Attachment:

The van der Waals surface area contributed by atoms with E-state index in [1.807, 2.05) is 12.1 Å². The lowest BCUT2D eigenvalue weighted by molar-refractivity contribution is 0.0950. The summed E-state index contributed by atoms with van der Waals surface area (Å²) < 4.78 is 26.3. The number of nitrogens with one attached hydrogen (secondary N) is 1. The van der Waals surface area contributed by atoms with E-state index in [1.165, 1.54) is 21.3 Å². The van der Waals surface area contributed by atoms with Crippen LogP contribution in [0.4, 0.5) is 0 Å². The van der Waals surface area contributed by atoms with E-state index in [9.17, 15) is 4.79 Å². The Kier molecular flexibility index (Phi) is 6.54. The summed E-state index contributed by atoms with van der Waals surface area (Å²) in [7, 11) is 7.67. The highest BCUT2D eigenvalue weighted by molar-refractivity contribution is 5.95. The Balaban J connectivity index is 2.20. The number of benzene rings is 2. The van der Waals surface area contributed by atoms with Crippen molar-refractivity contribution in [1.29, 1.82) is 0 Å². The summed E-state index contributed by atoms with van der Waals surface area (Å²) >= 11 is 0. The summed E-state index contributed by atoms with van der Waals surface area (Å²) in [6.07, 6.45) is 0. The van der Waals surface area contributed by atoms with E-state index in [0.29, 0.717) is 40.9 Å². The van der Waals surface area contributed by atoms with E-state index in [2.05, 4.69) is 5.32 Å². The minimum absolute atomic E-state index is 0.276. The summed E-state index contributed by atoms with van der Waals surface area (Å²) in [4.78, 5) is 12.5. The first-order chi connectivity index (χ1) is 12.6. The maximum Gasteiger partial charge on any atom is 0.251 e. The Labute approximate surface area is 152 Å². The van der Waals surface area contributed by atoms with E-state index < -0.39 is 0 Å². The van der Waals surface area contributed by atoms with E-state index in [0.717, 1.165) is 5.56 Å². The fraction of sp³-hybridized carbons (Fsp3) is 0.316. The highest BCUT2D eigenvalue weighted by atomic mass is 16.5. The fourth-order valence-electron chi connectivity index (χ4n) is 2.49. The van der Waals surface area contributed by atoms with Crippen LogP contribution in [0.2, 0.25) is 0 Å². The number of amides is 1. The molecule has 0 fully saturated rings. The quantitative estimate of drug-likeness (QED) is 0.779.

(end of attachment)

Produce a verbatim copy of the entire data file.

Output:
The van der Waals surface area contributed by atoms with E-state index in [1.807, 2.05) is 12.1 Å². The lowest BCUT2D eigenvalue weighted by molar-refractivity contribution is 0.0950. The summed E-state index contributed by atoms with van der Waals surface area (Å²) < 4.78 is 26.3. The number of nitrogens with one attached hydrogen (secondary N) is 1. The van der Waals surface area contributed by atoms with E-state index in [1.165, 1.54) is 21.3 Å². The van der Waals surface area contributed by atoms with Crippen LogP contribution in [0.4, 0.5) is 0 Å². The van der Waals surface area contributed by atoms with E-state index in [9.17, 15) is 4.79 Å². The Kier molecular flexibility index (Phi) is 6.54. The summed E-state index contributed by atoms with van der Waals surface area (Å²) in [7, 11) is 7.67. The highest BCUT2D eigenvalue weighted by molar-refractivity contribution is 5.95. The Balaban J connectivity index is 2.20. The number of benzene rings is 2. The van der Waals surface area contributed by atoms with Crippen molar-refractivity contribution in [1.29, 1.82) is 0 Å². The summed E-state index contributed by atoms with van der Waals surface area (Å²) >= 11 is 0. The summed E-state index contributed by atoms with van der Waals surface area (Å²) in [6.07, 6.45) is 0. The van der Waals surface area contributed by atoms with E-state index in [0.29, 0.717) is 40.9 Å². The van der Waals surface area contributed by atoms with E-state index in [2.05, 4.69) is 5.32 Å². The minimum absolute atomic E-state index is 0.276. The summed E-state index contributed by atoms with van der Waals surface area (Å²) in [4.78, 5) is 12.5. The first-order chi connectivity index (χ1) is 12.6. The maximum Gasteiger partial charge on any atom is 0.251 e. The Labute approximate surface area is 152 Å². The van der Waals surface area contributed by atoms with E-state index < -0.39 is 0 Å². The van der Waals surface area contributed by atoms with E-state index in [0.717, 1.165) is 5.56 Å². The fraction of sp³-hybridized carbons (Fsp3) is 0.316. The highest BCUT2D eigenvalue weighted by atomic mass is 16.5. The fourth-order valence-electron chi connectivity index (χ4n) is 2.49. The van der Waals surface area contributed by atoms with Crippen LogP contribution in [0.2, 0.25) is 0 Å². The number of amides is 1. The molecule has 0 fully saturated rings. The quantitative estimate of drug-likeness (QED) is 0.779.